A class of cubic Rauzy Fractals
Abstract.
In this paper, we study arithmetical and topological properties for a class of Rauzy fractals given by the polynomial where is an integer. In particular, we prove the number of neighbors of in the periodic tiling is equal to . We also give explicitly an automaton that generates the boundary of . As a consequence, we prove that is homeomorphic to a topological disk.
Key words and phrases:
Rauzy fractals, Numeration System, Automaton, Topological Properties2000 Mathematics Subject Classification:
1. Introduction
In 1982, G. Rauzy [29] defined a compact subset of called classical Rauzy Fractal as
where is one of the two complex roots of modulus of the polynomial .
The classical Rauzy fractal has many beautiful properties: It is a connected set, with interior simply connected, and boundary fractal. Moreover, it induces a periodic tiling of the plane modulo the group
The Rauzy fractal was studied by many mathematicians and was connected to to many topics as: numeration systems ([23],[25], [27]), geometrical representation of symbolic dynamical system ([4], [5], [6], [8], [17], [22], [28], [32], [31]), multidimensional continued fractions and simultaneous approximations ([7], [10], [9], [18]), autosimilar tilings ([2], [1], [4], [27]) and Markov partitions of Hyperbolic automorphisms of Torus ([19], [22], [27]).
There are many ways of constructing Rauzy fractals, one of them is by expansions.
Let be a real number and . Using greedy algorithm, we can write in base as where and belong to the set where if or otherwise, where is the integer part of . The sequence is called expansion of and is also denoted by The greedy algorithm can be defined as follows (see [26] and [14]): denote by the fractional party of a number . There exists an integer such . Let and . Then for put and . We get
if , we put If an expansion satisfies for all , it is said to be finite and the ending zeros are omitted. It will be denoted by or .
Now, assume that is a Pisot number of degree , that means that is an algebraic integer of degree whose Galois’ conjugates have modulus less than one. We denote by the real Galois conjugates of and by its complex Galois conjugates. Let and put for all
The Rauzy fractal is by definition the set
where
Observe that is a compact subset of .
For example, if is a root of the polynomial , we obtain the classical Rauzy fractal .
An important class of Pisot numbers are those such that the associated Rauzy fractal has as an interior point. This numbers were characterized by Akiyama in [3]. They are exactly the Pisot numbers that satisfy
where is the set of nonnegative real numbers which have a finite expansion.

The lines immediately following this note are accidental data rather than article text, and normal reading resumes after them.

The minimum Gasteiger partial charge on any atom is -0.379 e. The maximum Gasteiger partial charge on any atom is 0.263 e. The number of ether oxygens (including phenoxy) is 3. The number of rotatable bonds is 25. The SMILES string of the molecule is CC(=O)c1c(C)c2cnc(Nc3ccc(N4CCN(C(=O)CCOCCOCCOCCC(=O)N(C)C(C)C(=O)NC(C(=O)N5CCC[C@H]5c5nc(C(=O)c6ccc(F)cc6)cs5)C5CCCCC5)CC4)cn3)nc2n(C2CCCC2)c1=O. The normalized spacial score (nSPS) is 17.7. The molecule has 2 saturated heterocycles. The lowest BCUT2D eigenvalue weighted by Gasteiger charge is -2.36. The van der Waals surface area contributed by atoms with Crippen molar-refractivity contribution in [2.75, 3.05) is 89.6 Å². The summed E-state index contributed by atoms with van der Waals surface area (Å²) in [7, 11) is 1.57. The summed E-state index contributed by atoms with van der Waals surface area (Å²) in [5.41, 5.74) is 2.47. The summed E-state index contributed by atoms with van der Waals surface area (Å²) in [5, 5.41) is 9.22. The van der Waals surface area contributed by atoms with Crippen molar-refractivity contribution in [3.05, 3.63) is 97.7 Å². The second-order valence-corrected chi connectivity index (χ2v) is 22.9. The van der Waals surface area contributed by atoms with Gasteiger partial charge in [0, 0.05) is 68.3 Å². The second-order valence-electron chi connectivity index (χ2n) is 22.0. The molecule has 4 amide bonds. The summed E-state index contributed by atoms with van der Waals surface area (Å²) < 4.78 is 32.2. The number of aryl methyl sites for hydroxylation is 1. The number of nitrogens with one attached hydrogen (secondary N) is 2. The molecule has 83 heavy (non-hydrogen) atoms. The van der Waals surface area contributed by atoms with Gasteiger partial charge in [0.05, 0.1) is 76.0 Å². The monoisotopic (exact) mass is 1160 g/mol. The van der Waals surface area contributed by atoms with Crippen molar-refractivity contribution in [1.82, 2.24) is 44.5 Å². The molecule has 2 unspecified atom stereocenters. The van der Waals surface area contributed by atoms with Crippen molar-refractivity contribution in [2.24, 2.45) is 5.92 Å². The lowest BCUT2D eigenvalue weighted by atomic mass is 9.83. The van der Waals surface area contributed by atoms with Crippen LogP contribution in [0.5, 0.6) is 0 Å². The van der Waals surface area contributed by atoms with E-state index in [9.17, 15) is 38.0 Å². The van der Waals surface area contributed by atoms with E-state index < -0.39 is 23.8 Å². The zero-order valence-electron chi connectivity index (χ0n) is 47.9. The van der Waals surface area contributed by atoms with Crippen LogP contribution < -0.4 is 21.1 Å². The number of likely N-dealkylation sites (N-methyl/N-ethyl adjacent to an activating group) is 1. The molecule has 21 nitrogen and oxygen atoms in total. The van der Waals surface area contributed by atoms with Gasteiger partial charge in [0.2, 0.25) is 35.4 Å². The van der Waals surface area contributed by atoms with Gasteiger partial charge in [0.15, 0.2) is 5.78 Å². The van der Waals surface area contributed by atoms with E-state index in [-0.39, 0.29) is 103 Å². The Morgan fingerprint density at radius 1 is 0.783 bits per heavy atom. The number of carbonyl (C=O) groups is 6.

In this paper we study properties of the Rauzy fractal associated to a class of cubic unit Pisot numbers that satisfy property (F). These numbers were characterized in [1] as being exactly the set of dominant roots of the polynomial (with integers coefficients)
(If add the restriction ).
In particular, this set divided into three subsets:

, and in this case

In this case

and in this case , where is the Rényi representation of (see [30]).
Geometrical and arithmetical properties of the Rauzy fractal associated to polynomials were studied in [20]. Here we will study the case . In this case the polynomial , where and , and the Rauzy fractal
where is the lexicographic order on finite words.
On the other hand, consider the sequence It is known, using greedy algorithm that for all nonnegative integer can can be written as . The sequence is called a greedy Rexpansion.
The Rauzy fractal is equal
We will also study properties of another set very closed to the Rauzy Fractal. We call this set the Rauzy fractal and define it by
where where
The set was defined in [18] by Hubert and Messaoudi. They used it to prove that is the sequence of best approximations of the vector (for a certain norm on called the Rauzy norm
In the case where and it is known (see [18]) that the set of expansions is equal to the set of that satisfy the following conditions:
and the initial conditions
Observe that the above initial conditions from the fact that:
Many topological properties of are known (see [1, 16, 22, 25, 29]): It’s a connected compact subset of , with interior simply connected and fractal boundary, moreover it induces a periodic tiling of the plane modulo . It can be also seen as geometrical realization of the dynamical system associated to the substitution defined by: .
To our knowledge, geometrical and topological properties of the set were not yet studied. In this paper, we show that induces a periodic tiling of the complex plane. We also construct an explicit finite state automaton that generates both boundaries of and . With this we prove that for all has neighbors while has neighbors (in the periodic tiling). The interest of giving explicitly the automaton remains in the fact that the study of properties of give topological and metrical information about the boundary and .
Here, we prove that the boundary of is homeomorphic to a topological circle. This study can be done for all integer .
The paper is divided by the following manner. In the second section, we give some notations. In the third section, we study some properties of the boundary of , in the fourth section, we construct an explicit finite state automaton that recognizes the boundaries of and for all . The fifth section is devoted to the study topological properties of the boundary of . In particular, using the automaton, we prove that the boundary of is homeomorphic to a circle.